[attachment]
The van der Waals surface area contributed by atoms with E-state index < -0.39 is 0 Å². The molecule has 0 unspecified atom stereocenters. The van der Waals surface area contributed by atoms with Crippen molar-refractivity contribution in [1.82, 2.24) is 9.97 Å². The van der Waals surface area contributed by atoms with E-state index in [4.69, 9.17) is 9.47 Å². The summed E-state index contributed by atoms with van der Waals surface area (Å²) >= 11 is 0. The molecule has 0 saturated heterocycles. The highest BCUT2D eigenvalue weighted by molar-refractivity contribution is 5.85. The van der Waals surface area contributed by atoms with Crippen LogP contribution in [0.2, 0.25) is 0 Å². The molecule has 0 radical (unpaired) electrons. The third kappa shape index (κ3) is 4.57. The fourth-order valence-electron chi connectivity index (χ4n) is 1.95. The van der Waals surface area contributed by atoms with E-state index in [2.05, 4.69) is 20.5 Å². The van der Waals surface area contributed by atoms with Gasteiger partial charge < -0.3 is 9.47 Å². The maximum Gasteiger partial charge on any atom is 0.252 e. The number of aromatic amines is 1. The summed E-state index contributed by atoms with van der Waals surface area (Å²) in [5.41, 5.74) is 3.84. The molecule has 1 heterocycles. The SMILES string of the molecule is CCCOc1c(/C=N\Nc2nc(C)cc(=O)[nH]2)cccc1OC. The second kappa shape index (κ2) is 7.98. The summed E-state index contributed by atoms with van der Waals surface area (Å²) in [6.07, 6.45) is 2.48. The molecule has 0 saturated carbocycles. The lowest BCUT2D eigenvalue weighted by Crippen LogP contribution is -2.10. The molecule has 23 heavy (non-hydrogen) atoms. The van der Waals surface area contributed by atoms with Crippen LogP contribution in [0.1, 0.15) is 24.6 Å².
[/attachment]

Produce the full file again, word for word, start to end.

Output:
The van der Waals surface area contributed by atoms with E-state index < -0.39 is 0 Å². The molecule has 0 unspecified atom stereocenters. The van der Waals surface area contributed by atoms with Crippen molar-refractivity contribution in [1.82, 2.24) is 9.97 Å². The van der Waals surface area contributed by atoms with E-state index in [4.69, 9.17) is 9.47 Å². The summed E-state index contributed by atoms with van der Waals surface area (Å²) >= 11 is 0. The molecule has 0 saturated heterocycles. The highest BCUT2D eigenvalue weighted by molar-refractivity contribution is 5.85. The van der Waals surface area contributed by atoms with Crippen LogP contribution in [0.2, 0.25) is 0 Å². The molecule has 0 radical (unpaired) electrons. The third kappa shape index (κ3) is 4.57. The fourth-order valence-electron chi connectivity index (χ4n) is 1.95. The van der Waals surface area contributed by atoms with E-state index in [2.05, 4.69) is 20.5 Å². The van der Waals surface area contributed by atoms with Gasteiger partial charge < -0.3 is 9.47 Å². The maximum Gasteiger partial charge on any atom is 0.252 e. The number of aromatic amines is 1. The summed E-state index contributed by atoms with van der Waals surface area (Å²) in [5.41, 5.74) is 3.84. The molecule has 1 heterocycles. The SMILES string of the molecule is CCCOc1c(/C=N\Nc2nc(C)cc(=O)[nH]2)cccc1OC. The second kappa shape index (κ2) is 7.98. The summed E-state index contributed by atoms with van der Waals surface area (Å²) in [6.07, 6.45) is 2.48. The molecule has 0 saturated carbocycles. The lowest BCUT2D eigenvalue weighted by Crippen LogP contribution is -2.10. The molecule has 23 heavy (non-hydrogen) atoms. The van der Waals surface area contributed by atoms with Crippen LogP contribution in [0.1, 0.15) is 24.6 Å².